February 6, 2017
Students Take Call for Free Post-Secondary Education to Parliament Hill
Students from across Canada are in Ottawa this week meeting with Members of Parliament and Senators to present a plan that would see tuition fees eliminated for all students.
“We must move towards a system of universally accessible post-secondary education so that everyone in this country has an equal opportunity to succeed,” said Bilan Arte, National Chairperson of the Canadian Federation of Students. “Years of reliance on individual savings schemes and other patchwork solutions have not addressed a system failure.”
Students will present MPs and Senators with three proposals to transform public post-secondary education in Canada:
- Eliminate tuition fees for all skilled trades and apprenticeship, college and university students, including international students, by restoring federal public transfers for post-secondary education;
- Fulfill Indigenous peoples’ right to education by funding all First Nations, Métis and Inuit learners through the Post-Secondary Student Support Program (PSSSP); and
- Strengthen Canada’s research capacity by increasing graduate student funding.
Students’ recommendations would bring Canada on par with many other countries around the world that provide universal access to post-secondary education. The proposals also address commitments that have been unfulfilled by the Liberals. In the 2016 federal budget, Prime Minister Justin Trudeau broke his promise to Indigenous learners by failing to invest in the PSSSP. An estimated 10,000 Indigenous students continue to wait for funding to pursue a post-secondary education.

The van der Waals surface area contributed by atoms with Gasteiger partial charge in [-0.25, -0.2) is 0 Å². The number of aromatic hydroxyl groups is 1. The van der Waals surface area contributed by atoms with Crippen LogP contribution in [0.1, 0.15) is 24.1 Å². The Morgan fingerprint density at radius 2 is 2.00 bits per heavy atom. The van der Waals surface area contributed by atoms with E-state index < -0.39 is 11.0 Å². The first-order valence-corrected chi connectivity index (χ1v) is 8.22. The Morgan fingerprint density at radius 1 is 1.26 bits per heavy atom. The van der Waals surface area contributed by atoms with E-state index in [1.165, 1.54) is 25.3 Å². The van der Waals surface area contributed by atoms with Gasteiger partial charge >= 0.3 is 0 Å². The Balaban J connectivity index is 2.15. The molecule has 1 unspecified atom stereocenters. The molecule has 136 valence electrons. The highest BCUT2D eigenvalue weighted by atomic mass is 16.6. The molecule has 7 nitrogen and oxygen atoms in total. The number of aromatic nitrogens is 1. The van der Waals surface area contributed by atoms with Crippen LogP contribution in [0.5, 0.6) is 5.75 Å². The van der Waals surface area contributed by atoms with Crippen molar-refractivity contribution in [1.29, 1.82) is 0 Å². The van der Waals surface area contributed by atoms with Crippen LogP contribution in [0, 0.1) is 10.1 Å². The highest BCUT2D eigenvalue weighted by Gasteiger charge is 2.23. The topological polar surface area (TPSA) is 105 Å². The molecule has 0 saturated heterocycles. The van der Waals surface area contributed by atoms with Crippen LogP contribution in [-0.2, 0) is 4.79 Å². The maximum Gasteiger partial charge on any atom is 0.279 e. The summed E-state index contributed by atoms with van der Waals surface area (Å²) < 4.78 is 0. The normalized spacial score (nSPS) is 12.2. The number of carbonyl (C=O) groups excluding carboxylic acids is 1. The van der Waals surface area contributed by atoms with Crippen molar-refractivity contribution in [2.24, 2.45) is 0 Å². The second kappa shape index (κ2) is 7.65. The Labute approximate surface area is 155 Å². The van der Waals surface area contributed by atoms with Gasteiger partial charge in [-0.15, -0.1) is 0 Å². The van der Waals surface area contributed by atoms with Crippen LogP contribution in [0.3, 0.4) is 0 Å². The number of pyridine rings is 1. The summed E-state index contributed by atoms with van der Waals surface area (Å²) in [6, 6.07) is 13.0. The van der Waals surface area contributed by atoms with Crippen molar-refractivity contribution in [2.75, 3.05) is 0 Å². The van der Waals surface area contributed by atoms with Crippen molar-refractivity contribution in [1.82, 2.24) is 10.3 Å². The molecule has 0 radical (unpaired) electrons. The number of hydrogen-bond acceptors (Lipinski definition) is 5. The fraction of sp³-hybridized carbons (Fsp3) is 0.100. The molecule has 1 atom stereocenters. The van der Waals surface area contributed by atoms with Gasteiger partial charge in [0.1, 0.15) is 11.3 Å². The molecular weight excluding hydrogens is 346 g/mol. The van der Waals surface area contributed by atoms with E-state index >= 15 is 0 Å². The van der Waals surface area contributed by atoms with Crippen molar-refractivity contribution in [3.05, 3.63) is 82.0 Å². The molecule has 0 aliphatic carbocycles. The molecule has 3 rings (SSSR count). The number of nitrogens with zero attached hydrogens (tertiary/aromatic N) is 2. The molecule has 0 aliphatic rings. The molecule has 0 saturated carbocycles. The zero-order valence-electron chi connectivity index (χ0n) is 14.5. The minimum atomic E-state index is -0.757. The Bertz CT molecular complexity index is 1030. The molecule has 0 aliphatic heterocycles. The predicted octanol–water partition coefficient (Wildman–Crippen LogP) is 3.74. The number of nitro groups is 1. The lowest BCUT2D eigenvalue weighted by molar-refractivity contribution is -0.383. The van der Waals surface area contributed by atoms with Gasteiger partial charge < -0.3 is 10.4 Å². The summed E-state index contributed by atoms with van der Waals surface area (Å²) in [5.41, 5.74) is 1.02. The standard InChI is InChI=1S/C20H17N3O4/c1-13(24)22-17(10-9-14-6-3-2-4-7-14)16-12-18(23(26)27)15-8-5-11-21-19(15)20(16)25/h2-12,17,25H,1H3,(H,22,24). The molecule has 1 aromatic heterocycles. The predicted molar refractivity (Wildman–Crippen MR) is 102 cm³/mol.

“A pattern of broken promises is emerging from a federal government that campaigned on real change,” said Arte. “Students will not settle for the status quo. We are seeking justice and fairness for some of the most marginalized communities on our campuses and we expect the federal government to do more than pay lip service to Indigenous and international students.”
Students’ lobby document, titled From Piecemeal Reform to Universal Access, can be downloaded here.